Eventually she came to the brow of a hill, from which she could see the edge of a town. Dusk was falling, and candlelight had begun to flicker in cottage windows. Mary’s heart pounded with excitement. Here was Bala at last! She recognised it from Mr Evans’ clear description. With renewed energy and determination, she set off again down the hill.
“I’ve walked 26 miles to get here, I’ve saved up for six years to buy a Bible … please can I have a Bible?” – Mary Jones
Mary asked for directions to find Mr Charles. After knocking on several doors and asking for directions, she found his house. She ran up the garden path and knocked loudly on the large oak door.
As it was opened, Mary made her request for a Bible, the words tumbling over themselves in her eagerness: “I’ve walked 26 miles to get here, I’ve saved up for six years to buy a Bible, I’ve got the money here, you can count it if you like ‐ please can I have a Bible?”
Mr Charles was very moved by this request, but sadly all his Welsh language Bibles had been sold. He provided food for Mary, and arranged lodgings for her while he waited for more Bibles to arrive.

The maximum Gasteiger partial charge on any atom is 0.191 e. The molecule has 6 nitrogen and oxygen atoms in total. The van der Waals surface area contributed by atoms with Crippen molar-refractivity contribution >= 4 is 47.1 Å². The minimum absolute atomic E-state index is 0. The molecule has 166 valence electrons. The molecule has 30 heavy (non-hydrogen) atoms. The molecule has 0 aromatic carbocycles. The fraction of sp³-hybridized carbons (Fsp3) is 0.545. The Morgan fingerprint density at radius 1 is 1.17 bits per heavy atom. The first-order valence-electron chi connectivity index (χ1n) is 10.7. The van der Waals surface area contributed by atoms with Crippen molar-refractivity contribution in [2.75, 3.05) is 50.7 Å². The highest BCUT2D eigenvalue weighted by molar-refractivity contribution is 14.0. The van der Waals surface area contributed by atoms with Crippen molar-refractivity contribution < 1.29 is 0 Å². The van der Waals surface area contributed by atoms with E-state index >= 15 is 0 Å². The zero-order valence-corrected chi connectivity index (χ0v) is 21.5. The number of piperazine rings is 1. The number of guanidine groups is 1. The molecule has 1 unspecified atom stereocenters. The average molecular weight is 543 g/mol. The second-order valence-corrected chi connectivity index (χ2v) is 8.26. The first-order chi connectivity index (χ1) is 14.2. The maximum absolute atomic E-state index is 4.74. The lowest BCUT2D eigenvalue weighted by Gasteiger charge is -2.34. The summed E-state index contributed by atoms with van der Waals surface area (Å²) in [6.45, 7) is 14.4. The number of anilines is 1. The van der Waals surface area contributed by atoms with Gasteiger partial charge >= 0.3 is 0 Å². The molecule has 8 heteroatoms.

Two days later, he was able to provide Mary with a Bible of her own.
Mary stared at it for a long moment before taking it with both hands. She expressed her heartfelt thanks. Then Mr Charles did something that Mary did not expect. He gave her two more Bibles for her family to keep!
“If for Wales, why not for the kingdom? And if for the kingdom, why not for the world?” – Rev. Joseph Hughes
The next morning, Mary, clutching her treasured possessions, said goodbye to Mr Charles and started on her way home. She arrived to a grand reception. It seemed as if everyone was there. Her mother threw her arms around her. Nearby stood Mr Evans and the minister, smiling broadly and clapping their hands. Everyone was cheering and wanted Mary to show them the Bibles. As she held the books up, she murmured a few quiet words: “Thank you, Jesus; thank you, Mr Charles.”